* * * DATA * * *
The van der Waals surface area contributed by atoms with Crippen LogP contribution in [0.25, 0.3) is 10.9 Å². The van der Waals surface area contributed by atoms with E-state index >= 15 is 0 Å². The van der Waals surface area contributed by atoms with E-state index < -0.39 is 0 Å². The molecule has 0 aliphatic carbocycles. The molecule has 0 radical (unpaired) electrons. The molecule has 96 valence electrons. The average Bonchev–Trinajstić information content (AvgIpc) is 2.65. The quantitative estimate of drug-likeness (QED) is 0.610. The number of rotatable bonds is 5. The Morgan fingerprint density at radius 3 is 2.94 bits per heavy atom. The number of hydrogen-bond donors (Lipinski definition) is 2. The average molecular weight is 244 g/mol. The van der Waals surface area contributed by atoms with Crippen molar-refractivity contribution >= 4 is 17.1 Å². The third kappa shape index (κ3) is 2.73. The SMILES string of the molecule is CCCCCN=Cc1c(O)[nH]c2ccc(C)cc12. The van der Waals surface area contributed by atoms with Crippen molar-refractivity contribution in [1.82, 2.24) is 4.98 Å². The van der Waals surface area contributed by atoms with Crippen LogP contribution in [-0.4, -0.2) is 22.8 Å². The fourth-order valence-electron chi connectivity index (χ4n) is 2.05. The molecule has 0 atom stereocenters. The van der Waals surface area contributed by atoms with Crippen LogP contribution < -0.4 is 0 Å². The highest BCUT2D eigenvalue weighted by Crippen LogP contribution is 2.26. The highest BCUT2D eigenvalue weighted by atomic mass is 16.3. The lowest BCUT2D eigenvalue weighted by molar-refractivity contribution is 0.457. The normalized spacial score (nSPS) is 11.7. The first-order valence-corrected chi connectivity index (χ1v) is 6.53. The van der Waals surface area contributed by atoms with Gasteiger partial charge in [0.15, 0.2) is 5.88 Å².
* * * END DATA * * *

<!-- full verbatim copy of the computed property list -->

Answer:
The van der Waals surface area contributed by atoms with Crippen LogP contribution in [0.25, 0.3) is 10.9 Å². The van der Waals surface area contributed by atoms with E-state index >= 15 is 0 Å². The van der Waals surface area contributed by atoms with E-state index < -0.39 is 0 Å². The molecule has 0 aliphatic carbocycles. The molecule has 0 radical (unpaired) electrons. The molecule has 96 valence electrons. The average Bonchev–Trinajstić information content (AvgIpc) is 2.65. The quantitative estimate of drug-likeness (QED) is 0.610. The number of rotatable bonds is 5. The Morgan fingerprint density at radius 3 is 2.94 bits per heavy atom. The number of hydrogen-bond donors (Lipinski definition) is 2. The average molecular weight is 244 g/mol. The van der Waals surface area contributed by atoms with Crippen molar-refractivity contribution >= 4 is 17.1 Å². The third kappa shape index (κ3) is 2.73. The SMILES string of the molecule is CCCCCN=Cc1c(O)[nH]c2ccc(C)cc12. The van der Waals surface area contributed by atoms with Crippen molar-refractivity contribution in [1.82, 2.24) is 4.98 Å². The van der Waals surface area contributed by atoms with Crippen LogP contribution in [-0.4, -0.2) is 22.8 Å². The fourth-order valence-electron chi connectivity index (χ4n) is 2.05. The molecule has 0 atom stereocenters. The van der Waals surface area contributed by atoms with Crippen LogP contribution < -0.4 is 0 Å². The highest BCUT2D eigenvalue weighted by Crippen LogP contribution is 2.26. The highest BCUT2D eigenvalue weighted by atomic mass is 16.3. The lowest BCUT2D eigenvalue weighted by molar-refractivity contribution is 0.457. The normalized spacial score (nSPS) is 11.7. The first-order valence-corrected chi connectivity index (χ1v) is 6.53. The van der Waals surface area contributed by atoms with Gasteiger partial charge in [0.15, 0.2) is 5.88 Å².